By Claire Kortyna

A juniper tree and I sit like old friends on the shore of the St. Mary’s River while I think Chesapeake thoughts. The sea grasses blow around us, shifting against each other like spoons in a drawer. Washed up jellyfish dot the sand, fallen stars splay in the sunshine. The berries on the juniper tree, pastel and sky-blue, peep from amid the dense evergreen. I turn landward, reach out and crush a few scallop-scaled needles in my palm. The rich smell of cedar hangs in the air until blown onward by the brackish coastal breeze.

The red juniper that grows specifically in the Chesapeake area is commonly known as the Eastern Red Cedar, yet it is actually a member of the cypress family. It’s almost like the lineage of the juniper tree contains a series of messy divorces and not-quite-separations. Maiden name cypress, given name red cedar, but please just call it juniper. Technically, the most frequently used name is the Eastern Red Cedar, but ever since I can remember it’s been a juniper. Handily in my favor, the American Joint Committee on Horticultural Nomenclature in Harrisburg ruled that the juniper is not a “true cedar” and should stop being called one.

The cypress family is one of the largest tree classes and one of the most widely distributed. From coast to coast across the world cypress trees – including redwoods and giant sequoias – are numerous and mainly evergreens. But there are three species of deciduous trees included in this sprawling clan – every family has its black sheep, doesn’t it?

The juniper is undeniably the hardest working member of its family. As a cedar wood tree, the juniper is commonly harvested for its fragrant and durable wood. Cedar heartwood is used for fence posts, cabinetwork, cedar chests, and carving. With its strong aromatic smell, it has a natural resistance to moths. The heartwood also used to be the primary source of wood for pencils. Enduring as it is lovely, cedar wood has been an American classic from the beginning. Many Native American tribes took advantage of its versatility. The Cheyenne carved cedar into highly valued flutes as well as more functional items such as lance shafts, bows, and bedding support. The Menominee tribe wove mats out of the bark for wrappings, canoe linings, temporary roofings, and carpets.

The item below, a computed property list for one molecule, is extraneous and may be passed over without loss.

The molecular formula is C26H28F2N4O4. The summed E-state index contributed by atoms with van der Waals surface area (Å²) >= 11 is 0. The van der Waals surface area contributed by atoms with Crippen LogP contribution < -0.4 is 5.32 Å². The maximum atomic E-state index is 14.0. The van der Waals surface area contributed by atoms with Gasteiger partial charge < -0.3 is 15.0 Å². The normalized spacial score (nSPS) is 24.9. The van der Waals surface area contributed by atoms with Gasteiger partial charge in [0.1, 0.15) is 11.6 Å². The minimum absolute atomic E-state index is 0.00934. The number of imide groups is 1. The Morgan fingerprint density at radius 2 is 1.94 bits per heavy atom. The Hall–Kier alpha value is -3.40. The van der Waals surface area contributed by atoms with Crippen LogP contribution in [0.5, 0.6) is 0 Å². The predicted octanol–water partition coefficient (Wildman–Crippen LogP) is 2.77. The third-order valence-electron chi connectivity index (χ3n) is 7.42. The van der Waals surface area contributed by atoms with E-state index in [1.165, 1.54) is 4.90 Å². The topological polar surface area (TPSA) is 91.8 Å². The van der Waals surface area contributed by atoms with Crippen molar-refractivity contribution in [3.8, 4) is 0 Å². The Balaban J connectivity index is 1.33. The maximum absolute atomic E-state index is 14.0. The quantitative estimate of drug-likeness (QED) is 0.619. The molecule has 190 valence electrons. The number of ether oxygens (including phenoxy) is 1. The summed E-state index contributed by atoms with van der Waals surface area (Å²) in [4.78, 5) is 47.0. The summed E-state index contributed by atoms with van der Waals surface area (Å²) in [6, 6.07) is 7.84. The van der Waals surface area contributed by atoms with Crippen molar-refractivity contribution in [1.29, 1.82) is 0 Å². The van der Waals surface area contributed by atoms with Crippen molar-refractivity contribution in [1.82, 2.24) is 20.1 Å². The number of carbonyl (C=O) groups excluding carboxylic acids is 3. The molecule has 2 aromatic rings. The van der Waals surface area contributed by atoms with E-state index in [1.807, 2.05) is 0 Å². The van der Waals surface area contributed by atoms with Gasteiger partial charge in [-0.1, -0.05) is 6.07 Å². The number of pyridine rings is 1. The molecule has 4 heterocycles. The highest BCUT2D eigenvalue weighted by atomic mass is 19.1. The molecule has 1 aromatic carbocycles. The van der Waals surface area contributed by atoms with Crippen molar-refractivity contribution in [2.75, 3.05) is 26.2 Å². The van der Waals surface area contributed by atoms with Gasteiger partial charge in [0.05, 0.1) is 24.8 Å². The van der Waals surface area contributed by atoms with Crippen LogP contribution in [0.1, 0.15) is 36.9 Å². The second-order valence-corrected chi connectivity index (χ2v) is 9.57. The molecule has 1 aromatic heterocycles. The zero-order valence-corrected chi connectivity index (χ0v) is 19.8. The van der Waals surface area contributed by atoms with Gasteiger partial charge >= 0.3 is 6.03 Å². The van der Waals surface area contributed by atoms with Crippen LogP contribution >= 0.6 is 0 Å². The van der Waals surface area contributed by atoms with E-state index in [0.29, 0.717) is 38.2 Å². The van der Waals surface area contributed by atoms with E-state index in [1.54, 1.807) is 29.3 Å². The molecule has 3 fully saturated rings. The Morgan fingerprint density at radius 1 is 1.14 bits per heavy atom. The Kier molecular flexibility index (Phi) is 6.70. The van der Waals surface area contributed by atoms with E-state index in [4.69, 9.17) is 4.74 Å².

Because the juniper can grow in difficult terrains and conditions, it is still commonly used in landscaping. Ornamental and hardy, this lovely tree can be found in everything from cemetery plantings and lawn shelters to shrubbery. Junipers are pioneer trees, meaning they are often one of the first trees to take over a field.

The river had turned murky in the wind. I inhaled again and shifted my feet in the sand. The juniper is resilient, hardened no doubt by its crisscrossing family situation. Sure enough, the shreddy trunk of the juniper beside me, unbothered by the strange sand-pebble ground, was growing right at on the edge of the water.

The remnants of the historical popularity of the juniper tree still linger. Baton Rouge, LA, for example, is named for the cedar tree. Baton Rouge, or “red stick,” got its name when the French traders in the 1800s noticed the many poles of cedar wood staked throughout the forest. Native American tribes of the area used them as markers to distinguish between different hunting territories.

The juniper benefits the animal world as well, protecting deer and small mammals living under and inside its webbed foliage. It’s a common nesting site for robins, sparrows, mockingbirds, and eastern screech owl. The berries, despite their fruit-like appearance and soft flesh, are actually the cones of the tree. They are a major food source for many birds and mammals, perhaps particularly the cedar waxwing, named for its dietary dedication. The juice of these cones also give gin that piney flavor.

Juniper trees are dioecious, meaning that there are separate male and female trees. The male tree releases pollen, while the female tree bears the cones and seeds. The juniper I talk to is undeniably a woman, heavy with bluebell colored clusters – and stronger because of it. It takes a woman to continue to grow so gracefully, almost miraculously, in such inhospitable soil. Despite her troubled lineage, and a somewhat complicated nomenclature, the juniper twists up from the bank, brazenly making life where other trees cannot. I can only hope that I grow up so versatile and strong, at once functional and lovely and tenacious without sacrificing grace. When I stood to go, I left the needles I had collected at the base of the tree, but the smell of cedar lingered for hours on my palm.


Claire’s nonfiction is forthcoming in The Offbeat and has been published in Crack the Spine Literary Magazine, the Daily Palette. Her essay “Lunar Musings” won Flyway: Journal of Writing and Environment’s Home Voices Contest. Her poetry has appeared in Avatar Literary Magazine and Minotaur Online Literary Magazine. In addition to being a creative writer she now teaches English at Iowa State University. She graduated from St. Mary's College of Maryland in 2014.